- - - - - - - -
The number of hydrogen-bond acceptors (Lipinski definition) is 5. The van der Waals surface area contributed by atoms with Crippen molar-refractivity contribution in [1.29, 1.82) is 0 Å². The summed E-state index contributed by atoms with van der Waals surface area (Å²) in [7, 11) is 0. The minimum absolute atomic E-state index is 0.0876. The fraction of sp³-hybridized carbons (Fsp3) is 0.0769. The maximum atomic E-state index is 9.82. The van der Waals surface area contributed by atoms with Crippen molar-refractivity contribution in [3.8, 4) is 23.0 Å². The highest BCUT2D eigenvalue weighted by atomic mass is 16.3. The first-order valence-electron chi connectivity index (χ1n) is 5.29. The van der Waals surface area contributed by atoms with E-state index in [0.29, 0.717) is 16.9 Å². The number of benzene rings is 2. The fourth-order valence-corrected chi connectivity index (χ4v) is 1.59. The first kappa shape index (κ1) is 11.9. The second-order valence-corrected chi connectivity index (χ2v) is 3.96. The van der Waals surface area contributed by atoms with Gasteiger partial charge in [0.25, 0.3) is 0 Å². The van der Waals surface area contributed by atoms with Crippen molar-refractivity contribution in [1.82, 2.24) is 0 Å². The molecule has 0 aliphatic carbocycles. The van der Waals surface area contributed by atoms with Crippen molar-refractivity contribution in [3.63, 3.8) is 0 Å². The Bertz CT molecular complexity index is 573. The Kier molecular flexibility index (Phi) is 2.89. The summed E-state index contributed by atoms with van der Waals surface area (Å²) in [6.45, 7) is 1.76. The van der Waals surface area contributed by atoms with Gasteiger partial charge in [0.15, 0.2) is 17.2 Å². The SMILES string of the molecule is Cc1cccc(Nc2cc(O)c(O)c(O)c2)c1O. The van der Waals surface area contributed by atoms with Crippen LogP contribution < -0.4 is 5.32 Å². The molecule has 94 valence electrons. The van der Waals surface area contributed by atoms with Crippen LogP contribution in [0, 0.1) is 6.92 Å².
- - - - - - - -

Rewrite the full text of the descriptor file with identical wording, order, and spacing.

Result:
The number of hydrogen-bond acceptors (Lipinski definition) is 5. The van der Waals surface area contributed by atoms with Crippen molar-refractivity contribution in [1.29, 1.82) is 0 Å². The summed E-state index contributed by atoms with van der Waals surface area (Å²) in [7, 11) is 0. The minimum absolute atomic E-state index is 0.0876. The fraction of sp³-hybridized carbons (Fsp3) is 0.0769. The maximum atomic E-state index is 9.82. The van der Waals surface area contributed by atoms with Crippen molar-refractivity contribution in [3.8, 4) is 23.0 Å². The highest BCUT2D eigenvalue weighted by atomic mass is 16.3. The first-order valence-electron chi connectivity index (χ1n) is 5.29. The van der Waals surface area contributed by atoms with E-state index in [0.29, 0.717) is 16.9 Å². The number of benzene rings is 2. The fourth-order valence-corrected chi connectivity index (χ4v) is 1.59. The first kappa shape index (κ1) is 11.9. The second-order valence-corrected chi connectivity index (χ2v) is 3.96. The van der Waals surface area contributed by atoms with Gasteiger partial charge in [0.25, 0.3) is 0 Å². The van der Waals surface area contributed by atoms with Crippen molar-refractivity contribution in [1.82, 2.24) is 0 Å². The molecule has 0 aliphatic carbocycles. The van der Waals surface area contributed by atoms with Crippen molar-refractivity contribution in [3.63, 3.8) is 0 Å². The Bertz CT molecular complexity index is 573. The Kier molecular flexibility index (Phi) is 2.89. The summed E-state index contributed by atoms with van der Waals surface area (Å²) in [6.45, 7) is 1.76. The van der Waals surface area contributed by atoms with Gasteiger partial charge in [0.15, 0.2) is 17.2 Å². The SMILES string of the molecule is Cc1cccc(Nc2cc(O)c(O)c(O)c2)c1O. The van der Waals surface area contributed by atoms with Crippen LogP contribution < -0.4 is 5.32 Å². The molecule has 94 valence electrons. The van der Waals surface area contributed by atoms with Crippen LogP contribution in [0, 0.1) is 6.92 Å².